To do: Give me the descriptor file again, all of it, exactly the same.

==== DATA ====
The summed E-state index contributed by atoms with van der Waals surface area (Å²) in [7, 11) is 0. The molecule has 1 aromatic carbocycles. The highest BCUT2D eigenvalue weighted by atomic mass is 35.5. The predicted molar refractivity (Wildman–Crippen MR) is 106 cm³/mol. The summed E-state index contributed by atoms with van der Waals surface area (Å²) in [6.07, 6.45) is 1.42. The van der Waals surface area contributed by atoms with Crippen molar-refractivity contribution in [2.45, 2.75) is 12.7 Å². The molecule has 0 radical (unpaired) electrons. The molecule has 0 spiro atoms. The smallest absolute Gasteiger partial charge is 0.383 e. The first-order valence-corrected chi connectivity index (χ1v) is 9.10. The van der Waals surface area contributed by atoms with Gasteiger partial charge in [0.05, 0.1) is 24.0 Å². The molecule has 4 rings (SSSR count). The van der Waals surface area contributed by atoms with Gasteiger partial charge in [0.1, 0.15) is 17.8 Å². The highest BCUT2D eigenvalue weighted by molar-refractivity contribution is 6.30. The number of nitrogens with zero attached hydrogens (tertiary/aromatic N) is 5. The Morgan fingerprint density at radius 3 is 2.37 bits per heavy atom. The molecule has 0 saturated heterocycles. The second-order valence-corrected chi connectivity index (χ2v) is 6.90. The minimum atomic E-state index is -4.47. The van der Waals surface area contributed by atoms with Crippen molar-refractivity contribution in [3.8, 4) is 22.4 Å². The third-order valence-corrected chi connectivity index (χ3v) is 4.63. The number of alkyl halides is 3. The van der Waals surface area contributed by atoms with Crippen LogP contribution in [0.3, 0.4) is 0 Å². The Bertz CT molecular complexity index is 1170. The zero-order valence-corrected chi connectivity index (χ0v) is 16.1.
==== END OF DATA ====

The summed E-state index contributed by atoms with van der Waals surface area (Å²) in [7, 11) is 0. The molecule has 1 aromatic carbocycles. The highest BCUT2D eigenvalue weighted by atomic mass is 35.5. The predicted molar refractivity (Wildman–Crippen MR) is 106 cm³/mol. The summed E-state index contributed by atoms with van der Waals surface area (Å²) in [6.07, 6.45) is 1.42. The van der Waals surface area contributed by atoms with Crippen molar-refractivity contribution in [2.45, 2.75) is 12.7 Å². The molecule has 0 radical (unpaired) electrons. The molecule has 0 spiro atoms. The smallest absolute Gasteiger partial charge is 0.383 e. The first-order valence-corrected chi connectivity index (χ1v) is 9.10. The van der Waals surface area contributed by atoms with Gasteiger partial charge in [0.05, 0.1) is 24.0 Å². The molecule has 4 rings (SSSR count). The van der Waals surface area contributed by atoms with Gasteiger partial charge in [0.1, 0.15) is 17.8 Å². The highest BCUT2D eigenvalue weighted by molar-refractivity contribution is 6.30. The number of nitrogens with zero attached hydrogens (tertiary/aromatic N) is 5. The Morgan fingerprint density at radius 3 is 2.37 bits per heavy atom. The molecule has 0 saturated heterocycles. The second-order valence-corrected chi connectivity index (χ2v) is 6.90. The minimum atomic E-state index is -4.47. The van der Waals surface area contributed by atoms with Crippen molar-refractivity contribution in [3.8, 4) is 22.4 Å². The third-order valence-corrected chi connectivity index (χ3v) is 4.63. The number of alkyl halides is 3. The van der Waals surface area contributed by atoms with Crippen LogP contribution in [0.3, 0.4) is 0 Å². The Bertz CT molecular complexity index is 1170. The zero-order valence-corrected chi connectivity index (χ0v) is 16.1.